This is the 6th year I have worked open water swim camps with Terry and Total Immersion, and every year, the roster expands, and the experience is more rewarding. Celeste St Piere directed this camp as well as an all women’s camp the week before bringing together more than 80 swimmers in one of the most beautiful and accessible places in the world to swim in.
The Maho Bay eco-tent Village functioned as our home base. A large majority of campers and coaches also took residence here, so during swim breaks, there were opportunities to chat with swimmers in some of the other groups over a beer or a meal… at the dining pavilion or just under the shady canopy of a few trees (beware of falling iguana poop)
St John is sparsely populated, as a great majority of the island is national park. A network of hiking trails lead to ruins of sugar plantations and beautiful panoramic views. I broke a toe on the second day, so with a pass on hiking, got to log more aquatic time.
With nearly 50 swimmers ranging from OW beginners to well seasoned, we divided into small groups spending our morning sessions working on OW specific skills and afternoons applying those skills to longer group swims. There was an informal early morning “coaches swim” for those of us looking for a little extra credit. Terry circulated among all the groups and offered us some challenging focal points to carry with us as we explored Maho and the nearby bays.
Willie Miller and I had the honor of working with a rather ambitious group of swimmers, and our afternoon swims were consistently between 5 and 10k. I’ll describe a couple:
Maho to Waterlemon round trip
We started at Little Maho Bay and followed the buoy line through Francis Bay to Mary’s Point. Things were always a little bumpy here, and tarpon and eagle ray sightings are common. We continued into the wind east, and then south-east to Waterlemon Cay where we met up with a group of swimmers that hiked out to Waterlemon. after a brief chat, we swam into the beach at Leinster Bay where we fueled up with a snack and some water before swimming back to Maho. Six of us swam to Leinster Bay, two would hike back, but we picked up another so the five of us set out for the swim back. At Mary’s Point a school of 5 to 6 foot megalops atlanticus paraded by. Since we seemed to be making good time now with a tail wind, we decided to take a detour around Whistling Cay… counter-clockwise and then head straight back…. 12k. We swam much of this in sync.
Maho to Trunk Bay and back – Again, the start was at Little Maho with a heading south west to America’s Point. We continued along the buoy line staying on the outside of Cinnamon Cay and hugged the shore line around the point between Cinnamon Bay and Trunk Bay making a bee line to the small sandy beach at the west end of Trunk Bay. Water break and back this time taking the inside tracks around Trunk Cay and Cinnamon Cay…. 7k.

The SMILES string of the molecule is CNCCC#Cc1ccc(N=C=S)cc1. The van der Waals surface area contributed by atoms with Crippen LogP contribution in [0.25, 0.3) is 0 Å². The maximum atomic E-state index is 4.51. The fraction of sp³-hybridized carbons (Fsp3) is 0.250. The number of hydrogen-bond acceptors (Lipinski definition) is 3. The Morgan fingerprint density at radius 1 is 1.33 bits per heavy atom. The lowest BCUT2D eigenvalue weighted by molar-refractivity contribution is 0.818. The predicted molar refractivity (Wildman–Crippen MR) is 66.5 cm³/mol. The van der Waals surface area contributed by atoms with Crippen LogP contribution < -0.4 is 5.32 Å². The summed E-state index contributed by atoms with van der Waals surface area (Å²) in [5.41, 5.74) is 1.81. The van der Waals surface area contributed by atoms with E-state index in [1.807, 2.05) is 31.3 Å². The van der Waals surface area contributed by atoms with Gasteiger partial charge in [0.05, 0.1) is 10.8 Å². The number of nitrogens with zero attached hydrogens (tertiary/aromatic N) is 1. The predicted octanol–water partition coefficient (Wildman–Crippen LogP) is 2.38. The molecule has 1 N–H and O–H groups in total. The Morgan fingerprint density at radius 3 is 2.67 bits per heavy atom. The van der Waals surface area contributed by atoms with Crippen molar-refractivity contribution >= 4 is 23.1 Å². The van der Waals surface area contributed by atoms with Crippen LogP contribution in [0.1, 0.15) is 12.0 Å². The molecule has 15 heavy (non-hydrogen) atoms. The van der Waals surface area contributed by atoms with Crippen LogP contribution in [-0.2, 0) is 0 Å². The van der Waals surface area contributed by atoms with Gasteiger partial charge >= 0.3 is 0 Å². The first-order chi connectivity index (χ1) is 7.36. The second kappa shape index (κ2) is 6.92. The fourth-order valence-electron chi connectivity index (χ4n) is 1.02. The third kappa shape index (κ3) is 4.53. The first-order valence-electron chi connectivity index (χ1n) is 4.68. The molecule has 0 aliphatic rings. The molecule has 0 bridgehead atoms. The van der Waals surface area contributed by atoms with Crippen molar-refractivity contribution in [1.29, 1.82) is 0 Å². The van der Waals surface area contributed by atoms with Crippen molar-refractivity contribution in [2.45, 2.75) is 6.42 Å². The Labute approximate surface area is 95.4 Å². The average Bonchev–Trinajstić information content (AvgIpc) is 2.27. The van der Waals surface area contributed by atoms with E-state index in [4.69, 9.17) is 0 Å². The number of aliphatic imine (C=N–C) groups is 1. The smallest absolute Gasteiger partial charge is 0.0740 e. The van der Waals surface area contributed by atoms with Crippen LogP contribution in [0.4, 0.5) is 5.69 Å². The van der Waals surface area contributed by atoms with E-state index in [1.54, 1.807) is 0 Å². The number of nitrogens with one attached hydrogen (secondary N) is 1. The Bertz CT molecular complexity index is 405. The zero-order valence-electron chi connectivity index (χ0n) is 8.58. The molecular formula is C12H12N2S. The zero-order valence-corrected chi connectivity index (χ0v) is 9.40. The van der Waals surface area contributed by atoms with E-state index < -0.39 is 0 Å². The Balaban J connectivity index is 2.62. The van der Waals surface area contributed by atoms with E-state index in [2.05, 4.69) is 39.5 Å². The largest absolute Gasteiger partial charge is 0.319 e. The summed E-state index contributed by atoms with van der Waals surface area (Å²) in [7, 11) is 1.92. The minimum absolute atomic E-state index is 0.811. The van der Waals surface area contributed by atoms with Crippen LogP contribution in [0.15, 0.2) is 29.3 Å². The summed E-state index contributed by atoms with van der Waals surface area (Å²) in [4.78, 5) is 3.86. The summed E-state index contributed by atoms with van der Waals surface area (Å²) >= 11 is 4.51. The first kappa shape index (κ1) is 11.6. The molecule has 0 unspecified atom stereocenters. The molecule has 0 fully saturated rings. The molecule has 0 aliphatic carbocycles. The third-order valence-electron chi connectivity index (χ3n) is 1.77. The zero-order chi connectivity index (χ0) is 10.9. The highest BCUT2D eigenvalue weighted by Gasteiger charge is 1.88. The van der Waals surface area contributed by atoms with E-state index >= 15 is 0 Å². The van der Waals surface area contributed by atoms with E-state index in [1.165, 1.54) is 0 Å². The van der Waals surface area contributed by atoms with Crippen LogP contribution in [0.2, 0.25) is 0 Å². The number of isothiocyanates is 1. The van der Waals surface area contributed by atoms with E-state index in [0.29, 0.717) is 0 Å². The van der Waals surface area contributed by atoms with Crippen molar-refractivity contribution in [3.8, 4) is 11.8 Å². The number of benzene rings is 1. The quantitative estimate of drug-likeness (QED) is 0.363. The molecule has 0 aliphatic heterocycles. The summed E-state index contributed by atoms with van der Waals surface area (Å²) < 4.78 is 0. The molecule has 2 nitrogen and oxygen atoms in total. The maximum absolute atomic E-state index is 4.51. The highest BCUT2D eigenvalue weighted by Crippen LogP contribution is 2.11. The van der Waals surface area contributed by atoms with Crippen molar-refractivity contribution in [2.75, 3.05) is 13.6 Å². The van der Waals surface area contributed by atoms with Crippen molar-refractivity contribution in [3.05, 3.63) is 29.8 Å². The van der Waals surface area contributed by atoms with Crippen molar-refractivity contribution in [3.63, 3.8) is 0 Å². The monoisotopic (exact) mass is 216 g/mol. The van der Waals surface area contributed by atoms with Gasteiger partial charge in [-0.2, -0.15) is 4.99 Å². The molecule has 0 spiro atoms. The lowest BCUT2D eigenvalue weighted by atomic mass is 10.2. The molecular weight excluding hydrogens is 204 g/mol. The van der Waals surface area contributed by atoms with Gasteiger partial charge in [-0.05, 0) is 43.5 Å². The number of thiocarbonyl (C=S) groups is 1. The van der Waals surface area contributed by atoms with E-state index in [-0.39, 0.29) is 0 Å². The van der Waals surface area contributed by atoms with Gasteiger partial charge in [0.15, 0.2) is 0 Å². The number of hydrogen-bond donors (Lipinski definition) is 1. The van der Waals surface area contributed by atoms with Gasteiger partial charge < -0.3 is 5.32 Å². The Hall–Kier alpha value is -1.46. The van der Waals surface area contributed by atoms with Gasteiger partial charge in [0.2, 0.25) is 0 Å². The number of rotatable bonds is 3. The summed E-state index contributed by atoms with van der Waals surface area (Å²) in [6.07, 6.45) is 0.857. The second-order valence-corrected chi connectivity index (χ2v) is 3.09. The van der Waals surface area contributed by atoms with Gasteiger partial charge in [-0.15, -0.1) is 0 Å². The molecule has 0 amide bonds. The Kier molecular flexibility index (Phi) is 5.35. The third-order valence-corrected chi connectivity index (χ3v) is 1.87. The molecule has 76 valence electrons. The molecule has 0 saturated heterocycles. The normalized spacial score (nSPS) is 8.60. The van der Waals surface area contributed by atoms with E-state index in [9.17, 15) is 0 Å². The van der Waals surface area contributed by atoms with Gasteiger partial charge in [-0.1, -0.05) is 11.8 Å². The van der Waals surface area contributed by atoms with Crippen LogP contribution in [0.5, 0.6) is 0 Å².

The shallows of Maho Bay abound with schools of tiny anchovy-like fish under constant assault from schools of palm sized fish from below, and dive-bombing pelicans from above. At times the attacks are so coordinated that many of these little guys beached themselves to escape the head on assault… the next wave bringing them back to the brine, disoriented, they now fall easy prey to the opportunistic juvenile tarpon cruising by. This is our daily show. We become familiar with the preferred territory of the turtles and sting rays (Big Maho) and giant red starfish also abound. A visiting manta ray with a 7′ wingspan cruised with coach Dave Cameron one afternoon, and barracudas would pop up anywhere.
I purchased an inflatable stand-up-paddleboard for this week, http://www.seaeagle.com/LongBoard.aspx , I spent almost as much time on the board as I did in the water, and rigged up a towing belt for some of the longer swim when we wanted to take along food, drink, cameras, etc… I also kept a phone and marine radio on board. The advantages of a board over a kayak are many; in the chop, standing is more visible to boaters than a kayaker, in heavy wind, the board remained easy to tow while swimming, in an emergency situation, it would be easy to put a swimmer on the board, on a long one way swim, the board could be folded up for the shuttle ride back to the camp.
I tried to find a pilot that would escort a small group of swimmers to Jost Van Dyke (BVI) 10k…but due to customs technicalities, couldn’t convince anyone to do it. Instead, on the day after the camp ended, Lennart Larson and I decided to swim to Cruz Bay. Much of the route was already familiar to us, but we would be going past Hawksnest, Caneel Bay and finally into the very busy Cruz Bay. We loaded up the SUP with a few gels and sports drinks and set off at 12:07. We had a bit of a tail wind for the first half and seemed to be making good time. This came to an abrupt end as we came around Hawksnest Point. At Turtle Bay, a strong rip was moving us northeast… into the narrow channel between the point and Henley Cay. This was not good, as many boats use this short cut to get to Cruz Bay. I told Lennart that the only chance I thought we had was to head into Turtle Bay and hug the shoreline into Caneel Bay. We took a hard left turn and swam around the point in very shallow water, our bodies just inches above the reef. It was easy to see that we were making steady but painfully slow progress… each stroke gaining only a few inches. We did persevere, and finally we were past the rip and back to a cruising speed. One more point to swim around and Cruz Bay was in sight. We swam from moored sailboat to sailboat looking both ways and timing things carefully to avoid any “conflict” and as we approached the beach on the north side of the ferry dock we could see Clare, Celeste, Andy, and Todd waiting for us… Dry clothes! It was 2:47. Lunch and a shuttle back to Maho. Tomorrow back to the snow in NY.